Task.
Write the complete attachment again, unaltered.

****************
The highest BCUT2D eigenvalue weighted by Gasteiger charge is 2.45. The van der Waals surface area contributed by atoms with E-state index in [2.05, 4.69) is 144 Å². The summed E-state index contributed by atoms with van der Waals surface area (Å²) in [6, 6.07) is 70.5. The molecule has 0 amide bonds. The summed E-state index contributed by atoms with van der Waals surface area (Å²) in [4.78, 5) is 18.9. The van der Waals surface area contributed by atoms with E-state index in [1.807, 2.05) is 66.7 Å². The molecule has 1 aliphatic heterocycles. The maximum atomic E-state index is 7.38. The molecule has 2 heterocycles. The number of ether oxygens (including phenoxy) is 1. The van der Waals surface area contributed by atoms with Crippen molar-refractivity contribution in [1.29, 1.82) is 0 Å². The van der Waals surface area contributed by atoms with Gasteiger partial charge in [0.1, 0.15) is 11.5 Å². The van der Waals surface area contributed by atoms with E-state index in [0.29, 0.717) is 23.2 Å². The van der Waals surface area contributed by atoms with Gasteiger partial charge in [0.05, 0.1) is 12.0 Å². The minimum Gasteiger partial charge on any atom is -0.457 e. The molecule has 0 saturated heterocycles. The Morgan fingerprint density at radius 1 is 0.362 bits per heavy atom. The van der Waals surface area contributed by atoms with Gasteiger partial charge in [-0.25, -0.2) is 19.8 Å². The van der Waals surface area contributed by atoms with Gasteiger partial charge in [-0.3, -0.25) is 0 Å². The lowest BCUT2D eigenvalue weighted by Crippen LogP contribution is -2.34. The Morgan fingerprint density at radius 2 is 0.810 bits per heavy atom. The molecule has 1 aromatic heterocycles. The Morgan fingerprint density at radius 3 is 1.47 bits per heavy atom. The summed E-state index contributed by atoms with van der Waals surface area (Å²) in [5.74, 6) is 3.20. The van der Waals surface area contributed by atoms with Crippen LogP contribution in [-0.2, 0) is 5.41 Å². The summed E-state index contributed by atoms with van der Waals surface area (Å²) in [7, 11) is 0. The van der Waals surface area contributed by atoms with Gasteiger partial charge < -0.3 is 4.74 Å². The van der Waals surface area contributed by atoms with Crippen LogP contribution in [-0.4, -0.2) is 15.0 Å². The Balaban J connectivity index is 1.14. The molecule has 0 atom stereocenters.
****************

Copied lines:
The highest BCUT2D eigenvalue weighted by Gasteiger charge is 2.45. The van der Waals surface area contributed by atoms with E-state index in [2.05, 4.69) is 144 Å². The summed E-state index contributed by atoms with van der Waals surface area (Å²) in [6, 6.07) is 70.5. The molecule has 0 amide bonds. The summed E-state index contributed by atoms with van der Waals surface area (Å²) in [4.78, 5) is 18.9. The van der Waals surface area contributed by atoms with E-state index in [1.807, 2.05) is 66.7 Å². The molecule has 1 aliphatic heterocycles. The maximum atomic E-state index is 7.38. The molecule has 2 heterocycles. The number of ether oxygens (including phenoxy) is 1. The van der Waals surface area contributed by atoms with Crippen molar-refractivity contribution in [1.29, 1.82) is 0 Å². The van der Waals surface area contributed by atoms with Gasteiger partial charge in [0.1, 0.15) is 11.5 Å². The van der Waals surface area contributed by atoms with E-state index in [0.29, 0.717) is 23.2 Å². The van der Waals surface area contributed by atoms with Gasteiger partial charge in [0.05, 0.1) is 12.0 Å². The minimum Gasteiger partial charge on any atom is -0.457 e. The molecule has 0 saturated heterocycles. The Morgan fingerprint density at radius 1 is 0.362 bits per heavy atom. The van der Waals surface area contributed by atoms with Gasteiger partial charge in [-0.25, -0.2) is 19.8 Å². The van der Waals surface area contributed by atoms with Gasteiger partial charge in [-0.3, -0.25) is 0 Å². The lowest BCUT2D eigenvalue weighted by Crippen LogP contribution is -2.34. The Morgan fingerprint density at radius 2 is 0.810 bits per heavy atom. The molecule has 1 aromatic heterocycles. The Morgan fingerprint density at radius 3 is 1.47 bits per heavy atom. The summed E-state index contributed by atoms with van der Waals surface area (Å²) in [5.74, 6) is 3.20. The van der Waals surface area contributed by atoms with Crippen LogP contribution in [-0.2, 0) is 5.41 Å². The summed E-state index contributed by atoms with van der Waals surface area (Å²) in [7, 11) is 0. The van der Waals surface area contributed by atoms with Gasteiger partial charge < -0.3 is 4.74 Å². The van der Waals surface area contributed by atoms with Crippen LogP contribution in [-0.4, -0.2) is 15.0 Å². The Balaban J connectivity index is 1.14. The molecule has 0 atom stereocenters.